I will admit this up front: I am a Doctor Who neophyte. I have not watched the series from its inception, I don’t have strong feelings about whether Tom Baker or David Tennant made the best Doctor, and I don’t really even understand the concept of a time lord. All I know is that my husband and I recently discovered season 5 on Netflix Instant, and we are loving every bizarre and frenetic minute of it. Purists criticize the latest season for pandering to American audiences (gosh, we wouldn’t want the show to make money, would we?), but if that’s the case, I say, pander away.
Boasting the writing talents of Steven Moffat (Coupling and Sherlock) and Russell T. Davies (Queer as Folk and Torchwood), the show is like Blackadder meets Star Trek, with a healthy dose of The X-Files mixed in. It’s simultaneously intelligent, whimsical, mysterious, addictive, and more than a little absurd. But it’s also surprisingly emotional.
Last night we watched an episode in which the Doctor and his partner-in-time, Amy Pond, travel to nineteenth century Arles to save Vincent Van Gogh from a horrible fate (other than his self-inflicted gunshot wound). At the end of the episode, they bring the misunderstood and depressed artist aboard the TARDIS time travel device and take him to the Musée D’Orsay in 2011, where Van Gogh tearfully listens as a critic ranks him among the best and most influential artists of all time. After the Doctor and Amy return Van Gogh to his own time and place, Amy is ecstatic, certain that their confidence-boosting mission will inspire Van Gogh to paint dozens more of his electrifying paintings. When they get back to the museum, however, they find that Van Gogh’s output has not changed at all, and worse, he still killed himself. Amy despairs that they were unable to help him, yet the art critic notes that the year after their “visit” was one of the most prolific and vibrant of Van Gogh’s career. The execution of what could have been a hackneyed “Can we go back and change the past?” plot device was so effective that I actually found myself tearing up at the end.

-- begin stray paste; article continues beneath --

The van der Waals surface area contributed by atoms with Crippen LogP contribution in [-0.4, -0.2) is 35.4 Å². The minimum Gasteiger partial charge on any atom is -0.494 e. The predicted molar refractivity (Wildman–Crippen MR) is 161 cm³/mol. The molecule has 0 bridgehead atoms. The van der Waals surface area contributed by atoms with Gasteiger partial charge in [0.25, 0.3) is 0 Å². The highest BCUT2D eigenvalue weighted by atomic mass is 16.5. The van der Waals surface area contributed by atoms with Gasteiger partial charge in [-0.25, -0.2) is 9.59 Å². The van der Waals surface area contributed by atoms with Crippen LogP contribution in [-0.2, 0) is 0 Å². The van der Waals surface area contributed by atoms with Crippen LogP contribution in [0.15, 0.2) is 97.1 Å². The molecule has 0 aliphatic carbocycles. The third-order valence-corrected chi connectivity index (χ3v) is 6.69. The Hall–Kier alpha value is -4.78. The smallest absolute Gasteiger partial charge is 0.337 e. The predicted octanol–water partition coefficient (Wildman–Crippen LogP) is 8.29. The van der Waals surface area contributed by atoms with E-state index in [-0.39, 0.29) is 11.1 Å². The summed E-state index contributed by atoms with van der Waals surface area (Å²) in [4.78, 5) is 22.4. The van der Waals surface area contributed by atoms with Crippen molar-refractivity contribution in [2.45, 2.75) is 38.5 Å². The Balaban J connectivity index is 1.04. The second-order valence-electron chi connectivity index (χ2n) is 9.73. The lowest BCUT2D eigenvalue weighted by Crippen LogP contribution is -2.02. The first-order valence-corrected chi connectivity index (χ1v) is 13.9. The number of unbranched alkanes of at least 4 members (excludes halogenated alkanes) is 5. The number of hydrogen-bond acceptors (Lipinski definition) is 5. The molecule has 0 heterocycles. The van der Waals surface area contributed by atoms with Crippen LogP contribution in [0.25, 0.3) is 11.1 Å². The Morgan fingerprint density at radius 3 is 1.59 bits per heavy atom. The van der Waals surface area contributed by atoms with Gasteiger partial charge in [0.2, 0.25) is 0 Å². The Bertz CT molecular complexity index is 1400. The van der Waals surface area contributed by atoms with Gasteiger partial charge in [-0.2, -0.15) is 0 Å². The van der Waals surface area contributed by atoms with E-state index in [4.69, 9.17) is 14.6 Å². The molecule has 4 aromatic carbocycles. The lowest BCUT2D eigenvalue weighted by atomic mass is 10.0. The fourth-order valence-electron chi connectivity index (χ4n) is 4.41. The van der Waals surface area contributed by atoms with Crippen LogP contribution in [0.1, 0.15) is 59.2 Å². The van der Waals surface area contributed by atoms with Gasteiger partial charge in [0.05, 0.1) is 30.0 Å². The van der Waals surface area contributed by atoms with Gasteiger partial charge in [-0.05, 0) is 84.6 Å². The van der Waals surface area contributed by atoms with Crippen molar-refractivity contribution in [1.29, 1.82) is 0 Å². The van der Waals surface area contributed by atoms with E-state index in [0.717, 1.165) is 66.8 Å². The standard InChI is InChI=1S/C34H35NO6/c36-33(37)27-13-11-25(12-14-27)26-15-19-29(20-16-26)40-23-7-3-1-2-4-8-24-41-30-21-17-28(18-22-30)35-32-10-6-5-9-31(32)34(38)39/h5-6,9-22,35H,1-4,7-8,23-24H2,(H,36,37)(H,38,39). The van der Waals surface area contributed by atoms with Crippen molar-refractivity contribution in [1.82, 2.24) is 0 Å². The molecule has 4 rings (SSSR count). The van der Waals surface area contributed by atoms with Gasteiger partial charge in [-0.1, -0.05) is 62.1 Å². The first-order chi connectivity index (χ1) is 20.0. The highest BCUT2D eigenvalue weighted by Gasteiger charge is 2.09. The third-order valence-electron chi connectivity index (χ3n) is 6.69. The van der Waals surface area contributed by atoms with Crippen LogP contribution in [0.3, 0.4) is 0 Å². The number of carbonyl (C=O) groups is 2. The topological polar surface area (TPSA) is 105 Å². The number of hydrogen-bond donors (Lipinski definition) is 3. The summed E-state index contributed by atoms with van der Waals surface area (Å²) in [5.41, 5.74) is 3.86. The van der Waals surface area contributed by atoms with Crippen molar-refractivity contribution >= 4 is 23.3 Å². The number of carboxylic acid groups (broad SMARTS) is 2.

As with every great show, there are stand-alone episodes such as the one I just described, and a greater plot arc that unfolds throughout the series. The show has heart as well as action, and it’s a joy to watch the characters interact with each other and react to each zany plot twist thrown their way. Here are a few of the show’s unique attributes that make it almost impossible to resist:
1. An infectiously optimistic hero. We don’t find enough optimism on television or otherwise. Matt Smith’s Doctor is refreshingly naïve, boyish and charming, but not without flaws. Sometimes he is overconfident, and his sense of alien otherness can make him blind to human emotions.
2. A spunky sidekick. Amy Pond, the fiery redhead who has dreamed of the Doctor since his TARDIS crashed in her garden when she was a child, is tough talking and smart, although I am bothered by her penchant for very short skirts. I’m quite certain there are many fans not bothered by this in the least.
3. A cool hook. A dapper time lord, the last of his kind, travels through time and space with his friends, trying to right personal wrongs and avert global disaster? Awesome. And the fact that the new Doctor is adorable and wears a bowtie is an added bonus.
4. Sci-fi of the fluffiest kind. Although I’m sure treatises have been written about the world-building of the Doctor Who series, you don’t need a degree in Quantum Physics to understand the show. You do, however, have to be able to tolerate outlandish alien creatures, cheesy special effects, and occasional general silliness.
5. A super cool icon in the TARDIS, a time machine shaped like a blue police box on the outside, but dimension defying on the inside, much like those cool tents with extension charms in the Harry Potter books. They even make mini die-cast TARDISes, perfect for those who love collecting quirky memorabilia and don’t mind being called nerds. (I’m talking to you, Craig Ferguson.)
6. A communal forum of fans who both love and hate the show in its various incarnations, but will always provide a wealth of reasons to discuss, argue, and celebrate the power of good storytelling.
The next episode of Season 6, which airs in September on BBC America, is titled: “Let’s Kill Hitler.” Now how can you resist that? Pandering or not, I can tell you this particular American will be watching.
Has anyone else recently become a Whovian? What TV shows do you love?